Persimmon Pie and Lamb Steaks

Aren't these persimmons sexy? They're local Hachiya persimmons from Willow Creek. This is an astringent variety that's basically inedible until ripe, but once they are they're simply delicious. These sat on the dining room table for about 10 days and were perfectly ripe by Sunday. When ripe, they feel just like a water balloon, and the pulp is ooey and gooey and sweet and oh so delectably persimmony. The texture freaks some people out a little, but I like to just suck the flesh right out of the skin.

Persimmon pie was on the menu for Sunday dinner, along with local lamb steaks and Brussels sprouts. Here's how I put it all together:

I bought this tapenade at the farmer's market on Saturday. It's nothing but locally cured olives from Orland, salt, walnuts, garlic, rosemary, and olive oil. Some of my very favorite things in the world all blended together - it doesn't get much better than that!

I processed some of the tapenade with fresh garlic, rosemary from the front porch, olive oil, and a little black pepper.

These are the local lamb chops. Beautiful!

I spread the tapenade mixture onto the chops and let them marinate in the fridge for most of the day.

Then it was time to make the pie.

I squeezed the persimmon pulp out of the skin and easily mashed it into this delicious puree. For the pie, I started with 2 local eggs beaten with 1/2 cup Sucanat, some cinnamon, cloves, and a dash of salt. I added 1 cup of persimmon puree to this, then two cups of half and half, and a couple tablespoons melted butter. The recipe was very much like a pumpkin pie, with persimmon in place of pumpkin.

Here's the pie going into the oven. The crust is homemade, but the making of it was not picturesque enough to document. I need lots more practice with pie shells before I put them in a blog post. I baked the pie at a high heat (425) for 10 minutes, then turned the heat down to 350 and cooked it about 40 minutes more, until it was set. It cooled, then went in the fridge to chill.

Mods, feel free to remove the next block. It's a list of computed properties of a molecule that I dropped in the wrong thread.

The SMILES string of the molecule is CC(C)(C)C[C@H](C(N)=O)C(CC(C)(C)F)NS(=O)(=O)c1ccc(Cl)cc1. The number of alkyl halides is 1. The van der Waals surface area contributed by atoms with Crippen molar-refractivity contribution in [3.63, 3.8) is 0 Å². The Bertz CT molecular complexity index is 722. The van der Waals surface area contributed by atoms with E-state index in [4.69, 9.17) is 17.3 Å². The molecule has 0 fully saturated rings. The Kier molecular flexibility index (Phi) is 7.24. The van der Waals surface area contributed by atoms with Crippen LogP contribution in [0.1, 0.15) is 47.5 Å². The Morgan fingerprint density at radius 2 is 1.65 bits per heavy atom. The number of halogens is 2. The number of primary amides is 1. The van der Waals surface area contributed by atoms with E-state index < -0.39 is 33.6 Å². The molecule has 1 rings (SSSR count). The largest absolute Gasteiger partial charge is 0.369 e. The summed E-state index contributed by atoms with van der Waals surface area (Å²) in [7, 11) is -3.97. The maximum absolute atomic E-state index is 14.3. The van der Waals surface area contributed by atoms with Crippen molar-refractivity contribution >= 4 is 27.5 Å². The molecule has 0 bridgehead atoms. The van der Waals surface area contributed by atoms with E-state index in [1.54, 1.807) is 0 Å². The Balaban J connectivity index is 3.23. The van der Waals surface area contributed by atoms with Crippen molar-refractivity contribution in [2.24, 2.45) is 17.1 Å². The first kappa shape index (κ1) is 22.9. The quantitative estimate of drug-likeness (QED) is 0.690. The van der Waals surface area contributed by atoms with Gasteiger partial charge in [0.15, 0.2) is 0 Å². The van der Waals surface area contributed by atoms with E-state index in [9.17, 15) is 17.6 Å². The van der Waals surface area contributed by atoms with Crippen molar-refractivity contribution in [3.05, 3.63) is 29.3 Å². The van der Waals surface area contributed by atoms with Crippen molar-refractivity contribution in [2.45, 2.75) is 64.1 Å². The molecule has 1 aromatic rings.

Roasting is about the best way to cook Brussels sprouts as far as I can tell. I used to hate these veggies when I was a kid - I remember learning to plug my nose in order to choke them down. I love them now - especially these local ones from Willow Creek. They get sweeter as the weather gets colder, so this time of year they're at their most delicious.

I trimmed them, cut them in half and mixed them with local sliced red onions and some local carrots that had been kicking around the fridge for too long. I heated up some bacon grease that had also been sitting in the fridge for a while with the little bit of leftover melted butter from the pie and coated the veggies in it. They went in a hot (425 degree) oven for about a half hour. You have to be careful not to burn veggies when cooking them this way. If you don't stir them every 5 minutes or so they start sticking to the pan.

While the sprouts were roasting I cooked the lamb. I browned each side, then added some sweet vermouth and chicken stock and let it cook slowly, turning the steaks every so often. I have a bottle of vermouth left over from my Dad's visit this summer, and I've discovered I much prefer cooking with it to drinking it.

After the lamb was cooked through, I took it out of the pan and made a sauce. The combination of the lamb drippings, tapenade marinade, vermouth, and stock made a wonderful black sauce that I thickened with a little flour.

Here are the finished Brussles sprouts. The one thing better than roasted Brussels sprouts are Brussels sprouts roasted in bacon grease!

Here's the sauce. It was so thick and black - if I didn't know what was in it I might have thought it was a black bean sauce.

I cut the chops into four pieces and reheated them. We saved two pieces for another meal.

Here's dinner. The picture could have turned out a little better - it sure was good! I was glad that there was no starch included in the meal since we had a delicious pie to eat afterwards, and that provided plenty of carbs.

And here's the pie. I whipped some cream and sprinkled a little cinnamon on top for color. Delicious! It tasted amazingly like a pumpkin pie. I think if I hadn't known it was persimmon, I probably would have assumed it was pumpkin. If you closed your eyes and really tasted it though, you could taste the persimmony goodness!
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